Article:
Pro tip: If you’re in a pinch and reflection needs to happen in a room with others, keep an eye out for someone tilting their head or looking into the distance. Use this as an indicator to suggest that everyone turn their cameras off or take a quick stretch outside the room. The reflective process is critical to insight.
This is where the magic happens. At the moment of insight, new neural synapses are formed, which connect dots and make sense of the information we’ve gathered, and compared with a lifetime of memories. When these new neural schemas are made, recognition of how to solve the previously unsolvable problem is brought into the spotlight. If you’ve ever been in the shower and, seemingly out of nowhere, you figure out the thing you couldn’t for the life of you come up with when you needed it, that’s the “Aha!” illumination moment. Every bit of our focus goes to one emotion-filled spark of insight, and that emotion acts as glue, creating a temporary bond of problem to solution. This is the best time to share that insight with others.
Pro tip: When someone has that spark of illumination, the emotion accompanying the insight is likely obvious — some might say “written all over their face.” So if you recognize what’s happening, stop in your tracks mid-sentence if necessary, and ask them to share: “It looks like you have an idea. What is it?”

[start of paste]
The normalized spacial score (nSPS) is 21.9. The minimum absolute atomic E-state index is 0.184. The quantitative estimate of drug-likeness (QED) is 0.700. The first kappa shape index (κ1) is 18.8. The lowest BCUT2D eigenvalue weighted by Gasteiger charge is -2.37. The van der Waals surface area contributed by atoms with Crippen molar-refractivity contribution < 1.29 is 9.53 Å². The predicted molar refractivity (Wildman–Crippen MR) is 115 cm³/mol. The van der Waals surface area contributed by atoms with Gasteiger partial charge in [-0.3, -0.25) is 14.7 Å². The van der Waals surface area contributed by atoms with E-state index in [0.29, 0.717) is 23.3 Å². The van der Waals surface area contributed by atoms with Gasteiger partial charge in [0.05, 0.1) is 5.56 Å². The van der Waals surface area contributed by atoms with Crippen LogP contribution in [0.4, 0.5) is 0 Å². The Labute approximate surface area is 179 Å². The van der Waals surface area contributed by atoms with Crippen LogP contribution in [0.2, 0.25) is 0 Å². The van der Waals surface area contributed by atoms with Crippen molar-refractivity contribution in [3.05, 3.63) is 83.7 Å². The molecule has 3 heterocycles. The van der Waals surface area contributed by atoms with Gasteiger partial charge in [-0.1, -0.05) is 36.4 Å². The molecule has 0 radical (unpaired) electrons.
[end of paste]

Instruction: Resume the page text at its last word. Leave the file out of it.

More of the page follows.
The powerful spark of insight provides us with an opportunity to act. The illumination is immediately followed by a surge of motivational drive, with its underpinnings in the engagement of motivational brain regions and a release of neurochemicals such as dopamine, inspiring us towards our goals. However, this energy is like inertia — it will stay there and turn to nothing unless moved. There can be a motivational drive to act on what we’ve suddenly and dramatically realized, but we have to tap into it in the moment.
Pro tip: If you’re on a walk when the insight sparks (or in the shower, as it often happens), make a quick statement to yourself about what you’ll do with it. If you’re in a team meeting, get the entire group to commit to next steps as soon as the insight is shared. This is how to move thinking forward, get unstuck, and put teams on the agile path to higher performance.
ARIA is your innovation and problem-solving power tool
Ideas that help solve problems and drive innovation are cornerstones of a psychologically safe team, and insight generation is critical for effective and agile teams, increasing the overall performance of the organization. So fear not; invite others to the problem party, then reflect, or maybe even forget about it for a bit. Remember to keep an eye out for insight in others and take action once they’ve shared. We’re all on the same team — and in the land of psychological safety, it’s always a good time for an insight and to share a wild idea.
Author: Jay Dixit